The region will have another ‘electoral autocracy’ in place if Taliban opt for Iran model of governance

Taliban are reportedly mulling adoption of Iran model of governance, with religious clergy holding reins over a political entity, the latter ushered in after some semblance of a democratic process

Taliban in Afghanistan's Presidential Palace
Taliban in Afghanistan's Presidential Palace

Rahul Gul

Former President of Afghanistan Ashraf Ghani released a video on Thursday, a day after the UAE officially stated that it had given him refuge on ‘humanitarian grounds’, ending days of speculation on his whereabouts, in which he tried to justify fleeing Kabul in the face of the Taliban’s swift advance into the ancient city.

In what seemed to be a bid to quell allegations by Afghanistan's ambassador to Tajikistan that he had stolen USD 169 million from state funds, he claimed that he was "forced to leave Afghanistan with one set of traditional clothes, a vest and the sandals I was wearing".

Incidentally, as per an AP report, spokesman of the Russian embassy in Kabul Nikita Ishchenko has alleged that Ghani fled from Kabul with four cars and a helicopter full of cash. “They tried to shove another part of the money into a helicopter, but not everything fit. And some of the money was left lying on the tarmac,” he was quoted as saying by Russia’s state news agency RIA Novosti.

This reminded one of allegations levelled against Iran’s powerful monarch Shah Mohammad Reza Pahlavi, who abandoned his Peacock Throne and left his nation on January 16, 1979, of having left in an aircraft piloted by him with an air force cargo plane with packing crates full of imperial belongings trailing behind. During the 53 years of the Pahlavi dynasty, the imperial family amassed a great fortune estimated to run into billions of dollars. One Iranian economist estimated the assets of the entire royal family at more than $20 billion at that time.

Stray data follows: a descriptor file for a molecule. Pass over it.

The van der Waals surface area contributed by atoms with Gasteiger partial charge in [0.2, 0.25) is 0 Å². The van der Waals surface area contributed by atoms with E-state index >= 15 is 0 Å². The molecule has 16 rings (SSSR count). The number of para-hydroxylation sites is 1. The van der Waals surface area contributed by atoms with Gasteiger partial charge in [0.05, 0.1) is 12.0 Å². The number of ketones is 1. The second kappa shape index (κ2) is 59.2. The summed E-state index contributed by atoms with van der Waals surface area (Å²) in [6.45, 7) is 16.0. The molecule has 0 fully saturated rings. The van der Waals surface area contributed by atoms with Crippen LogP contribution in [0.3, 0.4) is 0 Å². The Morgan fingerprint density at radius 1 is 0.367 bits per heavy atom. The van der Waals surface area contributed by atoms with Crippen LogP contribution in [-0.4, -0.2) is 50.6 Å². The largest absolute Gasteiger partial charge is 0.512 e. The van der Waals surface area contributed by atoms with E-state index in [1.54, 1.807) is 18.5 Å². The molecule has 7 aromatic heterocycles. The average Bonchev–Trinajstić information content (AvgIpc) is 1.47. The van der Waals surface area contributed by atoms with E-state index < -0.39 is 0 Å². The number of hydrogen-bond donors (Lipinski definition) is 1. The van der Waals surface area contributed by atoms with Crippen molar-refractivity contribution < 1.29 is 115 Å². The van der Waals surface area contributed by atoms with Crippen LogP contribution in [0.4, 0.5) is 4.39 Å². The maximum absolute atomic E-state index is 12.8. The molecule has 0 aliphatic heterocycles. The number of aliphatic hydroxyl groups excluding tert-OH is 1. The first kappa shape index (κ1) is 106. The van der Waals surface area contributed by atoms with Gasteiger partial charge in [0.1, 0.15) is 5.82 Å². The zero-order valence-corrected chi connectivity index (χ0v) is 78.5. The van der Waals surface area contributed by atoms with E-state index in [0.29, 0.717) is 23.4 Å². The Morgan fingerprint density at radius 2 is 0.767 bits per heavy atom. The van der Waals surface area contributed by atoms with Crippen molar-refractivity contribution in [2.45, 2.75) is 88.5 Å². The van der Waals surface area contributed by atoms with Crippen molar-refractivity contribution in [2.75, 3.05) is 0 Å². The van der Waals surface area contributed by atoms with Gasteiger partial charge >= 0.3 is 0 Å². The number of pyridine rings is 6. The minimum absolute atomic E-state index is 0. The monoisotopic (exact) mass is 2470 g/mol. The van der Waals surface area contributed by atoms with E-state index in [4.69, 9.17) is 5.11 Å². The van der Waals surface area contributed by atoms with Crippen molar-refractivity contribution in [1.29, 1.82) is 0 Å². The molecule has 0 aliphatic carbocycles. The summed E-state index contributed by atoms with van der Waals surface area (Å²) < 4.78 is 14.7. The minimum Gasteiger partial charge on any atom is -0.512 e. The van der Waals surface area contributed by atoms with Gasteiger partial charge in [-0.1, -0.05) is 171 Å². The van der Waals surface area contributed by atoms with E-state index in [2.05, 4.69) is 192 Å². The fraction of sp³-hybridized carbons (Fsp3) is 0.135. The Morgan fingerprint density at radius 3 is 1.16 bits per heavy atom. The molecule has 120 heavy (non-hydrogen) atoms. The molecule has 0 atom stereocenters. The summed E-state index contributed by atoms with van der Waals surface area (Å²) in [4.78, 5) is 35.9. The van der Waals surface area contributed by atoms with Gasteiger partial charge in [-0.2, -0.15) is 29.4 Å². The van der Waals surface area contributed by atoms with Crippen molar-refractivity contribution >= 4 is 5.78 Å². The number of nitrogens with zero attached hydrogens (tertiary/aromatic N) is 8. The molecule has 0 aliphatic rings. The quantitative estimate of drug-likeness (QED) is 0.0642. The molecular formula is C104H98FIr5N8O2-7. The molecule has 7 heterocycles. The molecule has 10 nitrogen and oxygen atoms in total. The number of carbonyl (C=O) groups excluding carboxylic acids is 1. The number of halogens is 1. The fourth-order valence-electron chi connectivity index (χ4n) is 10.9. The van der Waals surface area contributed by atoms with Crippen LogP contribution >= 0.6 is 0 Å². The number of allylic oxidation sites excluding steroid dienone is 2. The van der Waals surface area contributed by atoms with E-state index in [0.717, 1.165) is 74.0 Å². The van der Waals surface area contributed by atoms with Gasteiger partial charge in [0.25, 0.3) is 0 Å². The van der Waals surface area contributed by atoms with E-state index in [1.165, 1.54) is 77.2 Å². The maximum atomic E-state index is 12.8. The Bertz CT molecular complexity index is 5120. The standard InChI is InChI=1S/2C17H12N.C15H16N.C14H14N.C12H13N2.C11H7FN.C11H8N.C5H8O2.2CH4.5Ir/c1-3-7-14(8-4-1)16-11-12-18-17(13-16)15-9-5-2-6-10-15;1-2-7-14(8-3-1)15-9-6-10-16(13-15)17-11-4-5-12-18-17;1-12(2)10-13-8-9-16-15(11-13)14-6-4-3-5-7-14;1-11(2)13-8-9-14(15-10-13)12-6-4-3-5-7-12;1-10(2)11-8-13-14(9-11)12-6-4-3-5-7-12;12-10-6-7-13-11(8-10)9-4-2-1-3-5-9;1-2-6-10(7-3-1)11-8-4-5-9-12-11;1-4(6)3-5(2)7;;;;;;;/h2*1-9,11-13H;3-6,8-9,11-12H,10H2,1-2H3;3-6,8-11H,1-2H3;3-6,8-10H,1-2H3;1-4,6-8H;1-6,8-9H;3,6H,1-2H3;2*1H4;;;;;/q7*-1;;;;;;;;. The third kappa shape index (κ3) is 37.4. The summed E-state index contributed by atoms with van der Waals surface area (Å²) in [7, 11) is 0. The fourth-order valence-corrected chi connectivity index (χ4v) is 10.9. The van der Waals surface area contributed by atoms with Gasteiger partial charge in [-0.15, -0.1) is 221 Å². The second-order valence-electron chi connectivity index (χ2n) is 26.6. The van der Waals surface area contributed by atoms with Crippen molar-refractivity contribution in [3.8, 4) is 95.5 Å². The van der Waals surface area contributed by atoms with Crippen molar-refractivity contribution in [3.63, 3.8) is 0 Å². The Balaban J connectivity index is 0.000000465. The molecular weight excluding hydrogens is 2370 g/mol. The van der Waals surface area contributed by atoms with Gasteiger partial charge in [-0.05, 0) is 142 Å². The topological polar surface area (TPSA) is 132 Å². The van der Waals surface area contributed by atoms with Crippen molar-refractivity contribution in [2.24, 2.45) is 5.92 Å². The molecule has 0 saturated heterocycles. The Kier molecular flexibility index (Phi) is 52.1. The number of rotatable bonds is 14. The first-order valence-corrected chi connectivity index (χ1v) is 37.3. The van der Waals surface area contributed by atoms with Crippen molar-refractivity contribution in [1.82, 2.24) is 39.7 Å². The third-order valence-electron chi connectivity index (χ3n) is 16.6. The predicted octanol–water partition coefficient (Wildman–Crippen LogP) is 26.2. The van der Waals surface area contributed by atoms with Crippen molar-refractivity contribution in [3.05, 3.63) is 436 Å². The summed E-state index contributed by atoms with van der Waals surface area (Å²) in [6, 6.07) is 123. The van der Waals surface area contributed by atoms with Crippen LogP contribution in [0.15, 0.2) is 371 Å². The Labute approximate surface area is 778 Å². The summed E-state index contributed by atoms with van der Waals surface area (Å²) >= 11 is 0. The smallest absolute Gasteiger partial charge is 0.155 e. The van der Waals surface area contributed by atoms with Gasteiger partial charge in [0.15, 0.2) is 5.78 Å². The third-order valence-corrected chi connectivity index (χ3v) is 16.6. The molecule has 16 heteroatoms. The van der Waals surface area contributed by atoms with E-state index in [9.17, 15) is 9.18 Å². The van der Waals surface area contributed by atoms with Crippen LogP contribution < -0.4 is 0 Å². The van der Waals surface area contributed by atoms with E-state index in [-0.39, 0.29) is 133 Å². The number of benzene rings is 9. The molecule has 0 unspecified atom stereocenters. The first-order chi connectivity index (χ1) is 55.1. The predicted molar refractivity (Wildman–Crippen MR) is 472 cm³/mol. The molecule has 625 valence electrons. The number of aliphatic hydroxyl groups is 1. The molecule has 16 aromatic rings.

Pahlavi’s exile with his third wife Farah Diba ended not only his 37-year reign but also 2,500 years of monarchy in Iran, replaced by an Islamic system that remains in charge today.

Incidentally, his departure and the ensuing chaos had blindsided the United States, which for decades relied on Iran and its absolute ruler as Washington’s closest Mideast ally.

It had also led to the Iran hostage crisis, in which militants seized 66 American citizens at the U.S. embassy in Teheran and held 52 of them hostage for more than a year. The crisis had dramatic effects on domestic politics in the United States and poisoned U.S.-Iranian relations for decades.